In 2013, I wrote Building Materials Channel Marketing based on 30 years of experience in an industry that has always been very slow to evolve.
Well, the industry has changed in a lot of ways since then. I am now in the process of writing an updated version of the book that I plan to publish next year.
In the meantime, here are the 11 major changes that I will be covering in the new edition.
1. Prices Are Less Important
In the past, many customers were focused on finding the best price.
These days, they’re making smarter purchasing decisions. They’re realizing the value of time, efficiency and reliability when choosing a product or supplier.
Many of them won’t even bother getting multiple quotes because the savings they would get from it won’t outweigh the time they wasted on that search.
If your product can solve a problem, eliminate waste, or reduce construction time it has more value than it did in the past.
2. Distributors Are Growing
Back in 2013, I questioned the future of distributors. I saw how few of them were adapting and investing in their future. I couldn’t see where they were providing value to justify their costs.
Since then, I’ve changed my opinion. I’ve been really impressed with the way major distributors have innovated and invested in better meeting the needs of their customers. Many of them have even surpassed manufacturers when it comes to customer loyalty and support.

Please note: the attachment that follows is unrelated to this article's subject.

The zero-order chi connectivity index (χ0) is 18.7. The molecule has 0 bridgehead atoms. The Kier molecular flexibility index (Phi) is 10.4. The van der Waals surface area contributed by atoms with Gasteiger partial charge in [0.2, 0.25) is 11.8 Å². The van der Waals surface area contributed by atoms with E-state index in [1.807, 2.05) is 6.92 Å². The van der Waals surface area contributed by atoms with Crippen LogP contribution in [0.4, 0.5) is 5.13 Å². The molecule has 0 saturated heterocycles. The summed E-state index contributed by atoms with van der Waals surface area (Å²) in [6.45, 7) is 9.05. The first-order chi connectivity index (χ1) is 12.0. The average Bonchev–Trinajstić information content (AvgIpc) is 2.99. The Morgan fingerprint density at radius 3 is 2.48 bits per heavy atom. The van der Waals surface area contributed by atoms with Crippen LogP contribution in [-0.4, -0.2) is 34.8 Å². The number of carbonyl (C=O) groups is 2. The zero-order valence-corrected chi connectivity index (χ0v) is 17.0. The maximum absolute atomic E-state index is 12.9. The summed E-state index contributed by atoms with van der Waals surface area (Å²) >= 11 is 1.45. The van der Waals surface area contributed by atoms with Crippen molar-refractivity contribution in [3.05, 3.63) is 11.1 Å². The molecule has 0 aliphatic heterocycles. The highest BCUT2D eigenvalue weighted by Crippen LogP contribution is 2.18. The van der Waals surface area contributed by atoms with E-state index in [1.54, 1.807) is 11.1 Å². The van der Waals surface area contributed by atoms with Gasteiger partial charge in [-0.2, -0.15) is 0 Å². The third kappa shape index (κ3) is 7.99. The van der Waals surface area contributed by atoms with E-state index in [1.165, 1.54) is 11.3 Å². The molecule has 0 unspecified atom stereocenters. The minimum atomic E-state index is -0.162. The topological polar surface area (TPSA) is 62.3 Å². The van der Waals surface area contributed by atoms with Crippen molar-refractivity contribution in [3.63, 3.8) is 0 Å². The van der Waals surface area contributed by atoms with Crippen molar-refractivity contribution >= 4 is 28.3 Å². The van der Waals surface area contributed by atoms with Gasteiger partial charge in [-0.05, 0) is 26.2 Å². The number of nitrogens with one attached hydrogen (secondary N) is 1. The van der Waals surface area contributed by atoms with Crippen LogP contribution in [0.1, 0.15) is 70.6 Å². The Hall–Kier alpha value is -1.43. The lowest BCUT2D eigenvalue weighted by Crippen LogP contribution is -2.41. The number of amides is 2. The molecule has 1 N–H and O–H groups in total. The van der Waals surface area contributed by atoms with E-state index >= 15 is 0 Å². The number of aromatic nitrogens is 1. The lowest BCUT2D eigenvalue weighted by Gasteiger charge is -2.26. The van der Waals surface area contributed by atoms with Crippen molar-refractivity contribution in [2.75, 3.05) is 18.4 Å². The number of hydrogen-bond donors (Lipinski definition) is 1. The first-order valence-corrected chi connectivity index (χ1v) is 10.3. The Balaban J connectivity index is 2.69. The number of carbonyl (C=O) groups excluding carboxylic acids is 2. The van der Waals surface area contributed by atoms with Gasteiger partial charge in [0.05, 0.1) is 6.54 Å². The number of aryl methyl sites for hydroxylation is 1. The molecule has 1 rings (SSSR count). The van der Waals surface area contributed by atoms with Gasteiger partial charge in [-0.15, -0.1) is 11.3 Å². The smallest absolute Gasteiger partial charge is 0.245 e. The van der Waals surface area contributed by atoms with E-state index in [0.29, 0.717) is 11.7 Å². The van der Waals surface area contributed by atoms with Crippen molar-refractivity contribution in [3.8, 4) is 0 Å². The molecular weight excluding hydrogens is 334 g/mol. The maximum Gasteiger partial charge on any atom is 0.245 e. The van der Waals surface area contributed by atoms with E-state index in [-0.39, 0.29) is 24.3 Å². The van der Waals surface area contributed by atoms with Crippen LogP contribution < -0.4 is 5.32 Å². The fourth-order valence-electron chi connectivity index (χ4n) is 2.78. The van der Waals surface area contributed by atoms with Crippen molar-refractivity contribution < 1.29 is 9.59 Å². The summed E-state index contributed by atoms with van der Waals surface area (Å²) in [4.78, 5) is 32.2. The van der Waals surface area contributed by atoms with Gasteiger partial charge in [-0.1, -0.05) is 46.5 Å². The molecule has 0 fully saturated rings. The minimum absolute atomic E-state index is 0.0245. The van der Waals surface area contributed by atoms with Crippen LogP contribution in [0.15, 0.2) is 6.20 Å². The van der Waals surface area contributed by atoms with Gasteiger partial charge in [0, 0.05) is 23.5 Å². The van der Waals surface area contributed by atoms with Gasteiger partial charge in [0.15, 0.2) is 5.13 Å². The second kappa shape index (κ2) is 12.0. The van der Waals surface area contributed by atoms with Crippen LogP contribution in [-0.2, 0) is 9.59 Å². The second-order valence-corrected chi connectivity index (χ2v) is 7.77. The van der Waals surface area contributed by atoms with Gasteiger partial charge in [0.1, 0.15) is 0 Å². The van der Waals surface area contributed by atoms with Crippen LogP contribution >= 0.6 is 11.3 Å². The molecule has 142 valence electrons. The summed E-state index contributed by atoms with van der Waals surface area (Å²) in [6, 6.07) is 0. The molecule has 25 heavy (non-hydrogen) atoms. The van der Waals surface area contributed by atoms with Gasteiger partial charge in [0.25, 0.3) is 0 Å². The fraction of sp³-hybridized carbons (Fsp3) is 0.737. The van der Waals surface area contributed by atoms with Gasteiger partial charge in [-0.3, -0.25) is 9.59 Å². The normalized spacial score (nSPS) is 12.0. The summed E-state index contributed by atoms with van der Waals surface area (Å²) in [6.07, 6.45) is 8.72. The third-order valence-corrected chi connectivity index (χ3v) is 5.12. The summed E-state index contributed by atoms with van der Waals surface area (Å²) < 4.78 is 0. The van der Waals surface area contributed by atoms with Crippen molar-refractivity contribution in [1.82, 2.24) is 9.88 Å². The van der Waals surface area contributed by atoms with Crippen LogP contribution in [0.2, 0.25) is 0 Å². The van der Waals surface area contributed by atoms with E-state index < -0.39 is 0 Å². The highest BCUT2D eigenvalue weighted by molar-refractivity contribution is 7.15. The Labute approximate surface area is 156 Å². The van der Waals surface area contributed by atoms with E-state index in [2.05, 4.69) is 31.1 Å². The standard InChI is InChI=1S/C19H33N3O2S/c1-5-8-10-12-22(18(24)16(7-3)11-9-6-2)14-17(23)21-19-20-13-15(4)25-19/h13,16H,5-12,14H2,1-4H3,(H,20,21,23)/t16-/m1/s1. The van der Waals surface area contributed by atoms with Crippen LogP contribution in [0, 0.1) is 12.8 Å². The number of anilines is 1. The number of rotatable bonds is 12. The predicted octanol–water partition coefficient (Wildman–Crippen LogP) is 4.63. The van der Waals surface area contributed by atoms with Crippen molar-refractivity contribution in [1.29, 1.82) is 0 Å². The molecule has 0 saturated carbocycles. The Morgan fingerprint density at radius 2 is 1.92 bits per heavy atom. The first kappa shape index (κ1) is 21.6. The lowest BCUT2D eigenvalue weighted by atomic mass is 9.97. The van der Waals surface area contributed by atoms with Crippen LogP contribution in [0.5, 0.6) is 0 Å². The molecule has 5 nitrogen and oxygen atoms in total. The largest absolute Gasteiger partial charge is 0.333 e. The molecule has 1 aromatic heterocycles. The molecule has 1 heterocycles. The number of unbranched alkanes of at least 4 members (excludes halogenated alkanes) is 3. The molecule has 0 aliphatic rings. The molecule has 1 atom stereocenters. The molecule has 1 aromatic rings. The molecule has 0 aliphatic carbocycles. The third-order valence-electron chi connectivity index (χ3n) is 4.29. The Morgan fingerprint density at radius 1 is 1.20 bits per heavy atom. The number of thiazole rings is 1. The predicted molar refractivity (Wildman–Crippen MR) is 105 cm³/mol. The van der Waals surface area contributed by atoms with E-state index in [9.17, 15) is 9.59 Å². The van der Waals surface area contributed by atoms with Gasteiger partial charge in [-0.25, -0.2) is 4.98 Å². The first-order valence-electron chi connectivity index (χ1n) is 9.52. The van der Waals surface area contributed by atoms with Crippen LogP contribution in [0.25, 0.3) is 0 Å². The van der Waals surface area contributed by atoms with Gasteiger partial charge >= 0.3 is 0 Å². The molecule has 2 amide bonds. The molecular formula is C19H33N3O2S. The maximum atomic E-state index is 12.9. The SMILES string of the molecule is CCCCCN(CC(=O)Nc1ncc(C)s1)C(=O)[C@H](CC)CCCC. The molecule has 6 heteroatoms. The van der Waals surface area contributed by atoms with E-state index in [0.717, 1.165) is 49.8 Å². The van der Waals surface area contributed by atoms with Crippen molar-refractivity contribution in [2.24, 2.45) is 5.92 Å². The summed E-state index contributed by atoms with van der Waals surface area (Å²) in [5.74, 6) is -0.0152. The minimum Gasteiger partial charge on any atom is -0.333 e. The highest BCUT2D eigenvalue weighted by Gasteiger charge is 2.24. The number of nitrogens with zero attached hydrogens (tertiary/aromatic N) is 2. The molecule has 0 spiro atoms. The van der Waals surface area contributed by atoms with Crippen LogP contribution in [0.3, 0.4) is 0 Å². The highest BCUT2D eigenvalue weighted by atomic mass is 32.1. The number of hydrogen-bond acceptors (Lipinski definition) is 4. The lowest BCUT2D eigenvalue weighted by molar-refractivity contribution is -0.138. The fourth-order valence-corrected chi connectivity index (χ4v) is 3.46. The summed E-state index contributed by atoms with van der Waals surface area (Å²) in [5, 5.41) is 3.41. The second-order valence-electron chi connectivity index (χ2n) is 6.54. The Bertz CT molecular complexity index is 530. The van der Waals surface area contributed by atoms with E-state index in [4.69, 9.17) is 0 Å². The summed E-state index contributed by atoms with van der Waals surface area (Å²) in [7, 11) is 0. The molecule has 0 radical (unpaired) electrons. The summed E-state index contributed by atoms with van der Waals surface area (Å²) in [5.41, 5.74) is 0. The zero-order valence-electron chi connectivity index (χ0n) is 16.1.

For manufacturers, the risk is that distributors might soon gain more influence over the products their customers choose.
3. Architects Have Less Power
On many projects, the owner/developer and the general contractor have as much power as the architect.
The owner/developer is much more knowledgeable about products, given their experience on past projects. They’ve dealt with installation issues, unexpected maintenance and replacement costs.
The general contractor is frequently involved in the early stages of a project and their opinions are respected.
If you do well with architects, then continue your approach. If you’re struggling with them, consider reaching out to owners and general contractors instead.
Ask yourself who would benefit the most from your product. That’s the person you should be selling to.
4. Your Online Presence Is Your Most Important Asset
Your new customers are looking for solutions online. They want to gather information and advice on their own before contacting you. By the time you hear from them, they are already 70% of the way to making a purchase decision.